|Latin American countries need good quality journalism to protect, consolidate, and strengthen democracy. Historically associated to investigative journalists working for newspapers, good quality journalism is expensive and now faces serious challenges due to the unprecedented financial crisis affecting newspapers worldwide. If we agree that democracies need good journalism, somebody needs to pay the bill.
The only realistic -- and unfortunately very risky -- means for newspapers' survival is to receive help from the state. None of the other options, including that readers pay for their papers, private advertisement, and revenues from an endowment, will work in Latin America.
There has been an increase in the circulation of paid newspapers in several countries. Almost 2 billion people around the world read paid newspapers every day. However, revenues coming from subscriptions or daily payments are not enough to ensure papers' financial sustainability.
Private advertisement has been falling dramatically. According to the World Association of Newspapers, only from 2008 to 2009, newspaper advertisement revenues dropped 21% in North America, 16% in Western Europe, and 6% in Latin America. This trend, which began some years ago, will continue while newspaper advertisement moves to the Internet, and the numbers of web advertisement continue to increase.
The idea to transform newspaper companies into some sort of non-governmental organizations (NGOs) that would be supported by the revenues from a wealthy endowment will not work in Latin America. Such structure is possible in countries where a substantial group of people is willing to donate funds for this sort of projects, and where there are clear and predictable legal frameworks that allow for secure investments in a financial system such as a stock market. It is unlikely that this combination would exist in Latin America. But even if it did, the recent world financial crisis shows that this model is very risky.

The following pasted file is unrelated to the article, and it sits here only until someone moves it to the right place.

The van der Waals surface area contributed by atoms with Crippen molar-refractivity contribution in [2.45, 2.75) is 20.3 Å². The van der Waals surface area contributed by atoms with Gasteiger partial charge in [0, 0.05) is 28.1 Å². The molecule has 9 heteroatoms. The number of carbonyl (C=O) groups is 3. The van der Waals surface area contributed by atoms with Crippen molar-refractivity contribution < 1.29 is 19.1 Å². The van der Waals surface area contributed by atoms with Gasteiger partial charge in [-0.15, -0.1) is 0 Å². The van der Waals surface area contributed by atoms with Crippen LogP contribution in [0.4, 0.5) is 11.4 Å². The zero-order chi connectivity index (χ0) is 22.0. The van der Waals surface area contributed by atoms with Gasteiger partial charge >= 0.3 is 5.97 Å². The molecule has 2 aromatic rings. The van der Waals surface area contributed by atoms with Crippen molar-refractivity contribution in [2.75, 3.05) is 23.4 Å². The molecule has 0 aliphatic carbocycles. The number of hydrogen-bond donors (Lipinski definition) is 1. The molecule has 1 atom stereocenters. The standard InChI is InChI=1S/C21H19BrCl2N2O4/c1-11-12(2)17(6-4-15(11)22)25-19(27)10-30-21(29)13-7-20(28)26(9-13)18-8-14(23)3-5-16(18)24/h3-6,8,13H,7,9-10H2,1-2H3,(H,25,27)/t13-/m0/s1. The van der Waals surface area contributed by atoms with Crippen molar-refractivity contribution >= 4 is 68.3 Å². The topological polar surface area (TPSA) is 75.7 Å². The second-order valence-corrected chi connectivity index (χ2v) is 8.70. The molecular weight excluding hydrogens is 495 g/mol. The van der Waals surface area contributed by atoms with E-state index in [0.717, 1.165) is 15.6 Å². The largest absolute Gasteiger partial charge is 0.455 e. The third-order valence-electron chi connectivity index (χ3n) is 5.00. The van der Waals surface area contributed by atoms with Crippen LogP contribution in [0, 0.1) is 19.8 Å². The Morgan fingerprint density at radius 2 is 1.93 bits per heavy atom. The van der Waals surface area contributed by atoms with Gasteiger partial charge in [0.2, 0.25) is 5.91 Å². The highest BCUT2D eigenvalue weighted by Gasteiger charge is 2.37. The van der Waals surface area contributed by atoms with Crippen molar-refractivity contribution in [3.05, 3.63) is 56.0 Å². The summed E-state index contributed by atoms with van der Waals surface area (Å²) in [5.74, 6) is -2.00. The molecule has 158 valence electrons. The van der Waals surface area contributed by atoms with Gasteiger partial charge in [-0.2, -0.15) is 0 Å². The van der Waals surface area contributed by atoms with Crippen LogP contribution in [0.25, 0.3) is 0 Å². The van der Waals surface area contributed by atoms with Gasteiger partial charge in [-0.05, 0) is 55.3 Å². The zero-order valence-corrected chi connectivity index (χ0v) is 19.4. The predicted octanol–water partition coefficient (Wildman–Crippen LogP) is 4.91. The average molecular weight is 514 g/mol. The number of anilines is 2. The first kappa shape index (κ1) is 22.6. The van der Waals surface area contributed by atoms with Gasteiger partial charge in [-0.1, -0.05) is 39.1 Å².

Many Latin American newspapers have been historically supported by state funds, specifically through public advertisements. But when a state pays for public advertisement, it is not promoting a public policy to ensure independent journalism -- it is simply paying the media to publish information that it believes should be in the public domain. In addition, a major problem with public advertisement, in practice, is that public officials in Latin America have typically allocated it in a discriminatory fashion, as an indirect sanction to papers with an editorial line critical of the government.
So how should Latin American governments pay the bill? The focus should not be on allocating public advertisement, even if it is done in a transparent and non-discriminatory way. Governments must adopt clear public policies to strengthen democracies by, for example, granting subsidies and tax benefits in favor of newspapers. Clearly, the experience regarding how Latin American states have allocated public advertisement should serve as a model -- of what should not be done when drafting and implementing these new, necessary policies.